# Solving purely symbolic systems of linear equations

• Aug 1st 2010, 01:01 AM
jfortiv
Solving purely symbolic systems of linear equations
Hello,

I'm working through a finite element text which provides a symbolic solution to a system of linear equations which I suspect might be incorrect based on some checks that I've done. I'm interested in double checking their math, but I'm finding it excessively complicated with the techniques that I know how to use. Here is the system:

$u_i=\alpha_1+\alpha_2 x_i + \alpha_3 y_i$
$u_j=\alpha_1+\alpha_2 x_j + \alpha_3 y_j$
$u_m=\alpha_1+\alpha_2 x_m + \alpha_3 y_m$

I'm trying to solve for $\alpha_1, \alpha_2, \alpha_3$.

First I tried substitution by solving the first equation for $\alpha_1$ and plugging into the second equation. Then I tried solving that for $\alpha_2$, etc. The math just got so messy that I gave up.

I next tried setting up the equations in matrix format:

$

\left[\begin{matrix}1&x_i&y_i\\1&x_j&y_j\\1&x_m&y_m\end{ matrix}\right]
\left[\begin{matrix}\alpha_1\\ \alpha_2\\ \alpha_3\end{matrix}\right] =
\left[\begin{matrix}u_i\\ u_j\\ u_m\end{matrix}\right]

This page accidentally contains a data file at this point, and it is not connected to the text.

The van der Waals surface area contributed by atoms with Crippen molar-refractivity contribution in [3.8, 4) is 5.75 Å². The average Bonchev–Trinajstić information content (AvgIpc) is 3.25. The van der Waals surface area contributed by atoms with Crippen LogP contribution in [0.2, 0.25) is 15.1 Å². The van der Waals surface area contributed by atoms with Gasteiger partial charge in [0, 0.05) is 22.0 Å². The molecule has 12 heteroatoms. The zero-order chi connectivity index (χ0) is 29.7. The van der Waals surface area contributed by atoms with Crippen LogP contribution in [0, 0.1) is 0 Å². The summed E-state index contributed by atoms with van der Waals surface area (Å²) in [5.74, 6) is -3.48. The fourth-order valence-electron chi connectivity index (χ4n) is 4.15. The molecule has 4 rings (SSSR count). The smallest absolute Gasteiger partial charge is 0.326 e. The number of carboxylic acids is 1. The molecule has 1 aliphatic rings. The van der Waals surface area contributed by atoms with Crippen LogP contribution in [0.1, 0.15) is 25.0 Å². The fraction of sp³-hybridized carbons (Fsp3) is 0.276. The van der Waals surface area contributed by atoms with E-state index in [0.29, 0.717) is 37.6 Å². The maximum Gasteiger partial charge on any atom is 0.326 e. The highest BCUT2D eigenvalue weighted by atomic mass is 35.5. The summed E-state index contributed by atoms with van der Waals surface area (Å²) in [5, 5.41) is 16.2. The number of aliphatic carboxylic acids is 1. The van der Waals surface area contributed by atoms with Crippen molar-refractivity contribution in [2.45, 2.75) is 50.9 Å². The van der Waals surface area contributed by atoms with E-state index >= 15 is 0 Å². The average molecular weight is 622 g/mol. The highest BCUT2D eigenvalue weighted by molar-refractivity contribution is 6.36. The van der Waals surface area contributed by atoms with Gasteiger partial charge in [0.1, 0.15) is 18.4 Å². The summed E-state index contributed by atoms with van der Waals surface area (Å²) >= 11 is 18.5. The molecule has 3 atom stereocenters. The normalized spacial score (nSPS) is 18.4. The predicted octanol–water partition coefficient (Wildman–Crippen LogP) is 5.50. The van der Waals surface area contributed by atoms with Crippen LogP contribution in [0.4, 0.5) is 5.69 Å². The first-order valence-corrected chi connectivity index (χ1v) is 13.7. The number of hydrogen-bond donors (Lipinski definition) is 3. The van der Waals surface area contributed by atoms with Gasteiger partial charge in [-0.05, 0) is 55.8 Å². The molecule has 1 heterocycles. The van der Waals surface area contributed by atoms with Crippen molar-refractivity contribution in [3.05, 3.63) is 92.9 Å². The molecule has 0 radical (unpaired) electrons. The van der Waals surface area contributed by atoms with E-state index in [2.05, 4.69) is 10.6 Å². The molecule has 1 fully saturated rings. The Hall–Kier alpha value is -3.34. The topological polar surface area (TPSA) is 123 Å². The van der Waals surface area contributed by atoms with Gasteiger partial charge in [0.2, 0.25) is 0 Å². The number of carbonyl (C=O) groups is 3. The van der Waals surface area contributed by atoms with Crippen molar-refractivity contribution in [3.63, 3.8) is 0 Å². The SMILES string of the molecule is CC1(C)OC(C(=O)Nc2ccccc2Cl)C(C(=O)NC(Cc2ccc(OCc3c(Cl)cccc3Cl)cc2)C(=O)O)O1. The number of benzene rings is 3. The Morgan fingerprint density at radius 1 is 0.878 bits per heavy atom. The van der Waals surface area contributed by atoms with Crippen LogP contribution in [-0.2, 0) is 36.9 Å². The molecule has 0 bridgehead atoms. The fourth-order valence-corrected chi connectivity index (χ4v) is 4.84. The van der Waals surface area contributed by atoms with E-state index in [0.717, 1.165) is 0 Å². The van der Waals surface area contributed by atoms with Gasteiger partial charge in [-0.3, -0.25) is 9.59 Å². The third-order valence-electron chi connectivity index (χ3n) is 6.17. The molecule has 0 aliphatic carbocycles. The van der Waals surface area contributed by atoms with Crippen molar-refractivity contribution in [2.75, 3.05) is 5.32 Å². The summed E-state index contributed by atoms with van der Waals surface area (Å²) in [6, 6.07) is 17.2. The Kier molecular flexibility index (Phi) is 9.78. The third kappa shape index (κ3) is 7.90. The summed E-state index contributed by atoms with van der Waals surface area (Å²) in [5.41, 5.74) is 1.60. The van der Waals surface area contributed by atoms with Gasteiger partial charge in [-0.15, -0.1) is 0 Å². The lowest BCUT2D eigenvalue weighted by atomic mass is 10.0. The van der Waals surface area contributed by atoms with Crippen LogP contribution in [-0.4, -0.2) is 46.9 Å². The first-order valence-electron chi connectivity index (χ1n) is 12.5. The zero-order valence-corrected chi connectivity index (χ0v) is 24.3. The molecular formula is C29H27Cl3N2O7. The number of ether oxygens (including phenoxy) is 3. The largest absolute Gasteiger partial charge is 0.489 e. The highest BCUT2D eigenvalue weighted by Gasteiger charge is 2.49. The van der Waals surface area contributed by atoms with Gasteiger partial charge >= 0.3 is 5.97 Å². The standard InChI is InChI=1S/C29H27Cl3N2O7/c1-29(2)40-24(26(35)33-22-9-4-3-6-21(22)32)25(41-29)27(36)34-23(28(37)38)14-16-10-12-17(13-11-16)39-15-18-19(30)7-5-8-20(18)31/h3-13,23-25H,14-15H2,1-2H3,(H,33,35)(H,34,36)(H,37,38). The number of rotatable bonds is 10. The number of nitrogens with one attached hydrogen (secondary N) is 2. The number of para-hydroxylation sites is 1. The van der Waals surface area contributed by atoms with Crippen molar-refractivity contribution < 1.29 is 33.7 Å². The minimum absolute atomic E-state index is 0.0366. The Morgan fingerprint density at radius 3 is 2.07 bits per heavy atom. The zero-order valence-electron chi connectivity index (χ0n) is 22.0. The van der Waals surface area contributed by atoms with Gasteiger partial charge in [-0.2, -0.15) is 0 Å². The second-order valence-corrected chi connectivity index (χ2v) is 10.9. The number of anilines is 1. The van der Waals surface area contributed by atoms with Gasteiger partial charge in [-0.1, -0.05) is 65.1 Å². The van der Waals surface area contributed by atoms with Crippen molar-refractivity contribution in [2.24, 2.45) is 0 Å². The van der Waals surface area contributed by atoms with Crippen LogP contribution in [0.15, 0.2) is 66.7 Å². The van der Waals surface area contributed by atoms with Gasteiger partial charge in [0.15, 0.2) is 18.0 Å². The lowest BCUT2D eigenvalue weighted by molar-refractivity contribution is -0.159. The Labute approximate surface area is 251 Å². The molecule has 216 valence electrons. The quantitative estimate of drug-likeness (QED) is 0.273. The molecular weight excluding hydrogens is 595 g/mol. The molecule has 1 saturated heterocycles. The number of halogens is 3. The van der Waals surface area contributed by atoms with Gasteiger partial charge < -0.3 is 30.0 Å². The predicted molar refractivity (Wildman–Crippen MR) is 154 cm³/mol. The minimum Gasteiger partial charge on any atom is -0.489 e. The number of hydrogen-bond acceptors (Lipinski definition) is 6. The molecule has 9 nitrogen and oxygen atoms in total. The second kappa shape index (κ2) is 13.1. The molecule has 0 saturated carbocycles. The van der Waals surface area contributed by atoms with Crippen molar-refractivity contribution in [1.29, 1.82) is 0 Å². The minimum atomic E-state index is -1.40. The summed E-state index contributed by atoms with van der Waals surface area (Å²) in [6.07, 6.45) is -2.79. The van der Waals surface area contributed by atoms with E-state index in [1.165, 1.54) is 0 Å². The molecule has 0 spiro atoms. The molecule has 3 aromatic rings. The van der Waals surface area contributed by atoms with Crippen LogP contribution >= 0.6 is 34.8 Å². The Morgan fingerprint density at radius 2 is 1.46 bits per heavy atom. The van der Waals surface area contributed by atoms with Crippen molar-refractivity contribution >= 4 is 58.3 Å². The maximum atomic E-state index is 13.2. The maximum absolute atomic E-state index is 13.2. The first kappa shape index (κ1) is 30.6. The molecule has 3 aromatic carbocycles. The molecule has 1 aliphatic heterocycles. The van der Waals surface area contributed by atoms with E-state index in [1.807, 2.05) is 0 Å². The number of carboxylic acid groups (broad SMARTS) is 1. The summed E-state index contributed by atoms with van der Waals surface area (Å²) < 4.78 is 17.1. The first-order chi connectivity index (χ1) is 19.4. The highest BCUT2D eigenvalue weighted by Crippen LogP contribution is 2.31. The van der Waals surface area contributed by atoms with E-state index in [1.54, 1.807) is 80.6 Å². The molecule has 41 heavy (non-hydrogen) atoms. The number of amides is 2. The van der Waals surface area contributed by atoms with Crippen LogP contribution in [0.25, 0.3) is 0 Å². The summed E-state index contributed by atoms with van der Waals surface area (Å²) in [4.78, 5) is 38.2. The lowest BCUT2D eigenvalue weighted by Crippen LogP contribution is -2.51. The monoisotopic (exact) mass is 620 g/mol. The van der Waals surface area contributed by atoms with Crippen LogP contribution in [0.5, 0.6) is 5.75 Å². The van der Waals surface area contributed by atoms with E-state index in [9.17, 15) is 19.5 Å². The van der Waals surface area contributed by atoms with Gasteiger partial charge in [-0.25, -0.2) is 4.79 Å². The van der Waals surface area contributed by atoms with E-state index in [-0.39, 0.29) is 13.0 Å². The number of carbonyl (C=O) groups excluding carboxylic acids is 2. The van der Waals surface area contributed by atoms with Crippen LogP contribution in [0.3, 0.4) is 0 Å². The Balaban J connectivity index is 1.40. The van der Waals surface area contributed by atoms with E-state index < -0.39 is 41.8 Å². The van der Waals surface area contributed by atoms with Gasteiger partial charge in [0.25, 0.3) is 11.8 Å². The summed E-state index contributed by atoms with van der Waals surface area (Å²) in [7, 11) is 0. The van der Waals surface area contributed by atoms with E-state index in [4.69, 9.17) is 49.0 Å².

$

I tried solving for the alpha vector by inverting the 3x3 matrix using Gauss-Jordan elimination on the following:

$
\left[\begin{matrix}1&x_i&y_i&1&0&0\\1&x_j&y_j&0&1&0\\1& x_m&y_m&0&0&1\end{matrix}\right]
$

This seems just as complicated. I noticed that the book made mention of a determinant in the solution (although it did not show a solution process. Is there an easier way of solving this system symbolically that I am not aware of?

Thanks,
James
• Aug 1st 2010, 02:19 AM
Vlasev
I think it's just Gaussian elimination. However, since you must divide by variables at some spots, you gotta make sure that you don't get zeroes in the denominator. The system has a unique solution if the matrix is invertible, right? So you can just take the determinant and see.

Hint: Once you solve for a1,a2 and a3, the denominators will be just the determinant of the coefficient matrix.

In fact, try the 2D case and then extend it.
• Aug 1st 2010, 10:03 AM
jfortiv
Hi Vlasev,